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From Stefano Mazzocchi <stef...@apache.org>
Subject Re: [RT] the quest for the perfect template language
Date Fri, 04 Apr 2003 14:56:22 GMT
Nicola Ken Barozzi wrote:
> 
> 
> Stefano Mazzocchi wrote, On 03/04/2003 13.12:
> 
>> Nicola Ken Barozzi wrote:
> 
> ...
> 
>>> Apart from the fact that it lacks brackets, and thus needs an extra 
>>> transformation, what does this give us?
>>
>>
>> the beauty of the XSLT concepts without the mental drag of the xml 
>> syntax.
> 
> 
> So it's just style, right?

style, mindset, syntax sugar, call it as you like. but a perfetly good 
concept (RDF, for example) can be ruined by lack of style (its xml 
syntax), just like a nice engine can be totally hidden inside an 
ugly-looking car.

gosh, you are the first italian I ever heard that doesn't care about 
style :-)

Guess why i bought a mac :-)

>> [note, since stylesheet are compiled in memory anyway, the extra 
>> transformation doens't add any performance problems at runtime]
>  
> I'd like to see that before believing. XSPs were compiled, hence the 
> fastest... but oddly enough the interpreted sitemap is faster still.

There is nobody who is more blind that somebody who doesn't want to see.

Saint Thomas, look: if the syntax adaptation stage is done *before* the 
execution, what difference can it possibly make at runtime?

>>> XSLT? I like it. For simple transformations IMHO it really rocks. 
>>> With a relative small number of tags and some xpath it does almost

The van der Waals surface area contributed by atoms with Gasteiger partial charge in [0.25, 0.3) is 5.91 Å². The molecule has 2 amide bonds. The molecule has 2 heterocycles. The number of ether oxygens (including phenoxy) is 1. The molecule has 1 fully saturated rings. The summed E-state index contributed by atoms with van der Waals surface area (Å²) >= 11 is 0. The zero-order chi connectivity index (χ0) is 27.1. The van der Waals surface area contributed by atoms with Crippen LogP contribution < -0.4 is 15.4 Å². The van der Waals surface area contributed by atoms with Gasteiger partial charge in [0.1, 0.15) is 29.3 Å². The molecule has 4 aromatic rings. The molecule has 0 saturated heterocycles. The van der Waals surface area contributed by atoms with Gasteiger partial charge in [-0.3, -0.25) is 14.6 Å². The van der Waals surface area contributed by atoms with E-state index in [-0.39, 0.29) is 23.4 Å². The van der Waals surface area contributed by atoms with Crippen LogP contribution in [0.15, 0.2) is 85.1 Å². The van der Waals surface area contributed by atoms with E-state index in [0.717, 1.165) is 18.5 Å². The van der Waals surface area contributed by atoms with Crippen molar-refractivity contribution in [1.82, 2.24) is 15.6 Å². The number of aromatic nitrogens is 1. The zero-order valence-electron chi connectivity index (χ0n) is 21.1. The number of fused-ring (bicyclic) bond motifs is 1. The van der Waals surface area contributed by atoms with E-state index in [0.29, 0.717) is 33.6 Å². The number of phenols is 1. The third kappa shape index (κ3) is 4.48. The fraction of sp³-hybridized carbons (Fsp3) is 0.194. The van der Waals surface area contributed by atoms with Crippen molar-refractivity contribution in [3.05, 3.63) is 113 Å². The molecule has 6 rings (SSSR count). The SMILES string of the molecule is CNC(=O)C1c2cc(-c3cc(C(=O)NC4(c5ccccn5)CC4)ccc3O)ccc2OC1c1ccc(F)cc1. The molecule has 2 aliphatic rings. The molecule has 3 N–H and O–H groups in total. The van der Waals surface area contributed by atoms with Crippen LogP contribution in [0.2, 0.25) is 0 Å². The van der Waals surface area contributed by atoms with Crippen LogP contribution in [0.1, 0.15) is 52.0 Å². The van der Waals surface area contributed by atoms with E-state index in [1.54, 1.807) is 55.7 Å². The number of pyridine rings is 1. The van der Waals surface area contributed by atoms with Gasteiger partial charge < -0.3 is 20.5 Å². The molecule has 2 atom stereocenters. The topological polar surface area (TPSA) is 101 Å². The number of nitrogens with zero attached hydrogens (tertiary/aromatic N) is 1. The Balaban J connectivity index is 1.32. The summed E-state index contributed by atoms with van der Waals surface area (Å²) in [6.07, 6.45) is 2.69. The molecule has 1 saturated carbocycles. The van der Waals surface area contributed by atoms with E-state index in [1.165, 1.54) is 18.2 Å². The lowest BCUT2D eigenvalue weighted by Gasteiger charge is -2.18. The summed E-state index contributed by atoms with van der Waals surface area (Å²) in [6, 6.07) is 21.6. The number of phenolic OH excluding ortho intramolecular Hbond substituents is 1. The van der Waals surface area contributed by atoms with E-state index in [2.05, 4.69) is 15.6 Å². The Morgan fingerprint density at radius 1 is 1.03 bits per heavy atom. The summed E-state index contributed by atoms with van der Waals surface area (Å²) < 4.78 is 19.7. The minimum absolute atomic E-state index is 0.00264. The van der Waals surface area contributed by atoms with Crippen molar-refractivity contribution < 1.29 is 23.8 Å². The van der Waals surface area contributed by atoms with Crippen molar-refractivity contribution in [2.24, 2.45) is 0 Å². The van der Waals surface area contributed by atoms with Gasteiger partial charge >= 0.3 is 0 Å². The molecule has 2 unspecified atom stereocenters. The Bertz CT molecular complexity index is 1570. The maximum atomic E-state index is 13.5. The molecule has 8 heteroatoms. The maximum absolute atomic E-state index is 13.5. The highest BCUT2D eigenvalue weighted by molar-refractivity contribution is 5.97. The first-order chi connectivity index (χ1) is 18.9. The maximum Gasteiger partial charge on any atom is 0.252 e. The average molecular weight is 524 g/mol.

>>> all that is needed.
>>
>>
>> The cost of writing a stylesheet is exponential with time and with 
>> people involved. I want to solve this.
> 
> 
> And that's because of pointy brackets? The same holds true for Java or 
> any language.
> 
> XML has to be valid, and I like to be able to validate my XSLT 
> stylesheet. 

The parser that is responsible for transforming the non-xml syntax to 
the xml one can be *MUCH* more validating than any xml schema language 
and, for sure, much more precise in giving you error messages.

>I tried Velocity, but I kept outputting erroneously 
> non-wellformed XML, and after a while I got fed up with it totally.

Velocity is text-based, my approach is sax based. Huge difference.

velocity has a nice syntax, but it's text-baseness is dead poor in a 
sax-intensive environment like ours. besides the requirement of an extra 
processing stage which blows the performance.

the idea to use a non-xml syntax for XSLT would allow the best of both 
worlds:

   - friendly syntax
   - structured results

I really don't understand why some of you are so emotionally attached to 
something like

  <xsl:if test="count(blah) &gt; 3">

but even more I'm surprised to see 'conservationism' on this list.

Are you guys getting old or shy or what? ;-)

-- 
Stefano.



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